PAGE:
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Vote Pam Myhra for Minnesota State Auditor
If you have this sign in your yard, you are a boring person. CORRECT, yes... but boring.
State Auditor is the single statewide office left where I'm willing to vote for candidates from either party—and, in my two auditor elections so far, I've done just that. I've voted for our current auditor of 11 years' standing, Rebecca Otto, a Democrat. I've also voted, in a different election, for one of her Republican challengers.
After all, it's not really a partisan job. The auditor's duty is oversight, investigation, and reporting. She doesn't set the agenda or the rules; she makes sure the letter and spirit of the law are being followed and that the taxpayer's dollar actually goes where the taxpayers' representatives send it.
So, when I'm looking at an Auditor candidate, I don't ask, "So, what's your stance on illegal immigration, gun control, and the plowing in Saint Paul?" That's not the auditor's job. I first ask about her qualifications. I then ask whether she's going to run the auditor's office fairly and impartially. (With the way the offices of Attorney General and Secretary of State have been politicized in this and other states over the years, it's clear even the non-partisan offices are at risk and must be vigilantly protected.)
Ms. Myhra worked in the 1980s as an international audit manager at KPMG, one of the "Big Four" global audit firms, and she recently served two terms in the state legislature. During her time in St. Paul, Myhra was a chief author on bipartisan legislation (which passed unanimously) that modestly expanded government transparency—precisely what she'd be ensuring as auditor. Ms. Blaha, for her part, has served in a variety of positions with various Minnesota unions. What experience does she have in finance? Her campaign cites her service as union treasurer and her work as a 6th-grade math teacher.
Ms. Myhra enjoys the support of Rudy Boschwitz (the notoriously moderate "Independent-Republican" senator from back in the 90s) and the political arm of the Minnesota Society of CPAs—a non-partisan organization which probably knows what it's talking about. Ms. Blaha is endorsed by her own union and by EMILY's List, a PAC dedicated to expanding access to abortion—although what interest an abortion-rights PAC would have in a race for a politically neutral and impartial office is not at all clear.
Except, well, even a brief glance at Ms. Blaha's Endorsements page makes it clear she has no intention of exercising her office in a neutral and impartial way. Her supporters explicitly talk about how she intends to use the office to advance particular "values," to be an "ally," and to advance "social justice." She proudly lists endorsements from several other special interest groups relating to abortion, LGBT rights, and gun violence. What Ms. Blaha means by these things may be good or bad—I'm not here to tell you how to think about the culture war—but advancing or opposing special interests (and even social justice) is emphatically not the role of the State Auditor. I'd say the same thing if I came across a state auditor candidate who vowed to be an advocate for the American flag, liberty, and the unborn while touting an endorsement from the NRA. Great, it's a free country... but, if you want to do politics, run for a political office; don't politicize the auditor's.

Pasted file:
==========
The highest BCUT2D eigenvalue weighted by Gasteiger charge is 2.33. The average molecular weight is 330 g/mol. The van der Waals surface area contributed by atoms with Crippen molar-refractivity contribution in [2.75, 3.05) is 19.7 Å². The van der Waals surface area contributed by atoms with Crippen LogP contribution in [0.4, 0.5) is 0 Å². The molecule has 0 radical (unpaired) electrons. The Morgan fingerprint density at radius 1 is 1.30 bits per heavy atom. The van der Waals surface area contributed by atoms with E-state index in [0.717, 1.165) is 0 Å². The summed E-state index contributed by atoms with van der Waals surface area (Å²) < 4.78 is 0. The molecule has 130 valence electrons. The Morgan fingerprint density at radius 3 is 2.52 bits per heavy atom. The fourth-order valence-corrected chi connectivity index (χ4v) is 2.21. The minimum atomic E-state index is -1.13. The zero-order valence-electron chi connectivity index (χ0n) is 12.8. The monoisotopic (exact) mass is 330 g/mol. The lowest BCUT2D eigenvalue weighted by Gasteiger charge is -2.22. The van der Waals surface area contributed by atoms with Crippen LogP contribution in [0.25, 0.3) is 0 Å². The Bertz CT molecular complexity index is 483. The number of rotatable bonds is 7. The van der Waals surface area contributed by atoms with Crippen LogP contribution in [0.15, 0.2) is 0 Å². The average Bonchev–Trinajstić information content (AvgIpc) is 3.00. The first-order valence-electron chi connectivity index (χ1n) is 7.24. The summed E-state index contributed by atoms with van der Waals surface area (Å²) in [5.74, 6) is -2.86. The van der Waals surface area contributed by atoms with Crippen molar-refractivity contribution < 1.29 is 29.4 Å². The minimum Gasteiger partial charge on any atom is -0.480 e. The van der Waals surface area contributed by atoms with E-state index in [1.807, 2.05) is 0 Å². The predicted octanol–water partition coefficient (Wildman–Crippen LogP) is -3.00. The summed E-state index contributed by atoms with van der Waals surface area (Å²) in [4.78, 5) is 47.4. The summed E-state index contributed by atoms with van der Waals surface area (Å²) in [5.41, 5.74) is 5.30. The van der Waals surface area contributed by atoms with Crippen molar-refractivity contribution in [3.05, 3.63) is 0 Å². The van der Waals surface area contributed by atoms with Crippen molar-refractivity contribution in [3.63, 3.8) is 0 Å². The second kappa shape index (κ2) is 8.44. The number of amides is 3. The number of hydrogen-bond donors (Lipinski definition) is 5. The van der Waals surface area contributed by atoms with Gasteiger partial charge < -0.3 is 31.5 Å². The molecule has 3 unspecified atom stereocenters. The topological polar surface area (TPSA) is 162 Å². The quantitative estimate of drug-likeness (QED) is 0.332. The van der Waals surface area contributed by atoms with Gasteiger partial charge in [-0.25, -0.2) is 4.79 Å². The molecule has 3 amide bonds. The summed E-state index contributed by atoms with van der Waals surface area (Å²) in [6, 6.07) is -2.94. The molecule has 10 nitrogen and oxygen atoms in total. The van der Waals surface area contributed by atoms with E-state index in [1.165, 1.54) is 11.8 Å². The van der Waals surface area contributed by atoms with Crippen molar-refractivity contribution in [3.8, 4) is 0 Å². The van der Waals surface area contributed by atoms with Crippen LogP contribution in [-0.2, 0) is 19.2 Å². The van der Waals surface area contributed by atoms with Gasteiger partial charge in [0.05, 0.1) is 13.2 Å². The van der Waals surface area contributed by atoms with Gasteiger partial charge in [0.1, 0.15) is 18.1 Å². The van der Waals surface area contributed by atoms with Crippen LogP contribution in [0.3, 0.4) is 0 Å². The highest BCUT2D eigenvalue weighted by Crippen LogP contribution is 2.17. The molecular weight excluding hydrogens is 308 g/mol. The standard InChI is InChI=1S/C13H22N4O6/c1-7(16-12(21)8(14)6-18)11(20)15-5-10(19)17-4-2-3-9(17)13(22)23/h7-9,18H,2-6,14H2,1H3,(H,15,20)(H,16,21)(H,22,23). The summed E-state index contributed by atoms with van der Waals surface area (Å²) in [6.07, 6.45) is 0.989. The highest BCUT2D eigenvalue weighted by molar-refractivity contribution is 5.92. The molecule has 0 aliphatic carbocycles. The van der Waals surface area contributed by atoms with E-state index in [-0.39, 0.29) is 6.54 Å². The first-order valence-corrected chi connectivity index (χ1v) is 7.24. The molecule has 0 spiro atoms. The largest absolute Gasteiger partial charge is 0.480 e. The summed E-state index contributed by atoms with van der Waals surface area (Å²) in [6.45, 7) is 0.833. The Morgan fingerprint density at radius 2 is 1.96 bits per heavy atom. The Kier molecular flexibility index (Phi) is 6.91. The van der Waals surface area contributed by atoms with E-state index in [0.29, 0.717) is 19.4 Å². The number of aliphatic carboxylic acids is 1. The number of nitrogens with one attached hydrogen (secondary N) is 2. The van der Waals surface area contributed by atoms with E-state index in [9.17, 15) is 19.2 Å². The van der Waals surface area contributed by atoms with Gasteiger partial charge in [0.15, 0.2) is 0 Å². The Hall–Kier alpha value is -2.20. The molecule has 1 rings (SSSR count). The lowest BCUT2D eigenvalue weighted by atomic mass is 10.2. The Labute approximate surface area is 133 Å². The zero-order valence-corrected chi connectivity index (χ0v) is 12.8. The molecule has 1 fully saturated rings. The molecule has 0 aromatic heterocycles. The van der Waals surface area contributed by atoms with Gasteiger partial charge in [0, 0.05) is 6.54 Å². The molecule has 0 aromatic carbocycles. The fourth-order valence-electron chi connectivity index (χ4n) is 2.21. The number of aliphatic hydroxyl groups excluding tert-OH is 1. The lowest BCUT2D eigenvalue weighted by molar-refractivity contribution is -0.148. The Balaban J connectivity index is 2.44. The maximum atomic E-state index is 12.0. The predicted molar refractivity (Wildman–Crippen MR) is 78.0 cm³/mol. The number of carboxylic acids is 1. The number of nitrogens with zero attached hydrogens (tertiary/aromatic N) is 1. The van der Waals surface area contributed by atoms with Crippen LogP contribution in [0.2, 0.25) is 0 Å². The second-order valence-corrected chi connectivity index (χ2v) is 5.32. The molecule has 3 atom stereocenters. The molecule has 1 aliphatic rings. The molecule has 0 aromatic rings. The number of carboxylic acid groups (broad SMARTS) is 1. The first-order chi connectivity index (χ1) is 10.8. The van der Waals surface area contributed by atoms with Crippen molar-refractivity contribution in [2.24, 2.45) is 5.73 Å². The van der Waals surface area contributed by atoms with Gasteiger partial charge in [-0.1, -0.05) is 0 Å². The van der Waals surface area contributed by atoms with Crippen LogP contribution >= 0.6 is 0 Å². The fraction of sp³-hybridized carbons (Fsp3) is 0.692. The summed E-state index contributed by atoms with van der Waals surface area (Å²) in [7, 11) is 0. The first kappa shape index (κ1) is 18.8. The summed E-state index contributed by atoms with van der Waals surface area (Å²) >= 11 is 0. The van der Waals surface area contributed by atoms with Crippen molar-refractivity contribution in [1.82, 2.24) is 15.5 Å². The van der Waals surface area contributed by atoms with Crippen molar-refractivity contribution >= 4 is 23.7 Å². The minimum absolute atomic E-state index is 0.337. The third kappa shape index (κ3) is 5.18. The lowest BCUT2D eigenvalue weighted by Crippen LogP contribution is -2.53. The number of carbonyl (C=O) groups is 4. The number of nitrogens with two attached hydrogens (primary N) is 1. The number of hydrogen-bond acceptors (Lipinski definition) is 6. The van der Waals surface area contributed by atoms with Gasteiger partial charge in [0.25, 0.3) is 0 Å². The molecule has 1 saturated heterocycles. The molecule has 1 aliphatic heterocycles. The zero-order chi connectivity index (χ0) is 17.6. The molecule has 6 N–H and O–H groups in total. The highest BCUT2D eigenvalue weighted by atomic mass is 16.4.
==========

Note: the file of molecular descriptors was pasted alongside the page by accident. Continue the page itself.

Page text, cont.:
Ms. Myhra's website, by contrast, has only a news archive, which is full of eye-glazingly boring (even for me) blurbs about accounting controls, obscure finance court cases, and... well, audits. Her site talks about the job, and convincingly argues that she'd be good at it.
Finally, I picked up campaign lit at Blaha's booth at the State Fair and had a nice chat with her on-duty booth person... then got a really nasty cold the following weekend. My wife didn't get the same cold, and we were together all day, except at the political booths I visited. So it was either Julie Blaha or Doug Wardlow's people who gave me my bad cold. Bear this in mind to the extent it deserves to be borne in mind! (i.e. not at all)
Seriously, though, folks, I'm under no illusions about the likelihood that Republicans are going to get drilled this year in Minnesota. Our state is founder and chairman of Minnesota Nice, Inc., but the GOP is in power and has embraced an element that is decidedly Not Nice. Now even the mainstream GOP will pay the piper. I'm not going to try to argue you out of that. In fact, I'm not even planning to vote to re-elect my own Republican representative to Congress, Jason Lewis. (I'll probably write about that later.)
But, whether you're Republican or Democrat, whether Tim Walz or Jeff Johnson is the next governor of Minnesota (and, folks, it's gonna be Walz), I think you should vote for Pam Myhra for State Auditor. Kudos to Ms. Blaha for stepping forward as a first-time candidate—our country needs more citizens willing to run for office—but this is an office that's about qualifications. One candidate appears to be qualified; the other far less so.
...and this apparently annoyed me enough to write an 1000-word blog post about the second-most boring elected office in Minnesota.*
P.S. The libertarian candidate is more ideologically my speed, and he has the catchiest motto in the race ("Tick Tock / Time For Dock"), but he suffers the same defects as Blaha: he's inexperienced and ideological. The Legalize Marijuana Now Party's candidate is nuts, as expected. So vote Myhra.
P.P.S. The state auditor's race does not typically get a lot of coverage, so if I receive responses to this post from either campaign, I will post the response, in full, here on the blog.
*The first-most boring elected office in Minnesota, dear reader, is obviously Supervisor of the Soil & Water Conservation District, which I'm sure you hate researching even more than I do.